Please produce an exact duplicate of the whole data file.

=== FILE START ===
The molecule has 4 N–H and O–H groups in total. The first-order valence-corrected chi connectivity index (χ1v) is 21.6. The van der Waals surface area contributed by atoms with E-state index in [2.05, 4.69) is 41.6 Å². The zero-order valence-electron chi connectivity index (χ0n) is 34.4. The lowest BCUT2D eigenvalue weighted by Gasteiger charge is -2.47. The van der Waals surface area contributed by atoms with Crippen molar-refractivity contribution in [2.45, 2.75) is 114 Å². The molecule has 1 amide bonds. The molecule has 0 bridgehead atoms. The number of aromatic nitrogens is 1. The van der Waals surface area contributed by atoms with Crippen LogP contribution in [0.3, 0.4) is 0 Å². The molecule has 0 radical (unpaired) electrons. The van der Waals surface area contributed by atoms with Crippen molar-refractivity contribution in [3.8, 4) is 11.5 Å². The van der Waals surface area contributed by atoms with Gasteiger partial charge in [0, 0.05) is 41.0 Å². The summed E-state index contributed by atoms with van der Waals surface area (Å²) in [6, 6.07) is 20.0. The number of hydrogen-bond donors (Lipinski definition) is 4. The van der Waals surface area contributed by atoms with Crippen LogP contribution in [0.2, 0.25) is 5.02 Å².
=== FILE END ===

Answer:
The molecule has 4 N–H and O–H groups in total. The first-order valence-corrected chi connectivity index (χ1v) is 21.6. The van der Waals surface area contributed by atoms with E-state index in [2.05, 4.69) is 41.6 Å². The zero-order valence-electron chi connectivity index (χ0n) is 34.4. The lowest BCUT2D eigenvalue weighted by Gasteiger charge is -2.47. The van der Waals surface area contributed by atoms with Crippen molar-refractivity contribution in [2.45, 2.75) is 114 Å². The molecule has 1 amide bonds. The molecule has 0 bridgehead atoms. The number of aromatic nitrogens is 1. The van der Waals surface area contributed by atoms with Crippen LogP contribution in [0.3, 0.4) is 0 Å². The molecule has 0 radical (unpaired) electrons. The van der Waals surface area contributed by atoms with Crippen molar-refractivity contribution in [3.8, 4) is 11.5 Å². The van der Waals surface area contributed by atoms with Gasteiger partial charge in [0, 0.05) is 41.0 Å². The summed E-state index contributed by atoms with van der Waals surface area (Å²) in [6, 6.07) is 20.0. The number of hydrogen-bond donors (Lipinski definition) is 4. The van der Waals surface area contributed by atoms with Crippen LogP contribution in [0.2, 0.25) is 5.02 Å².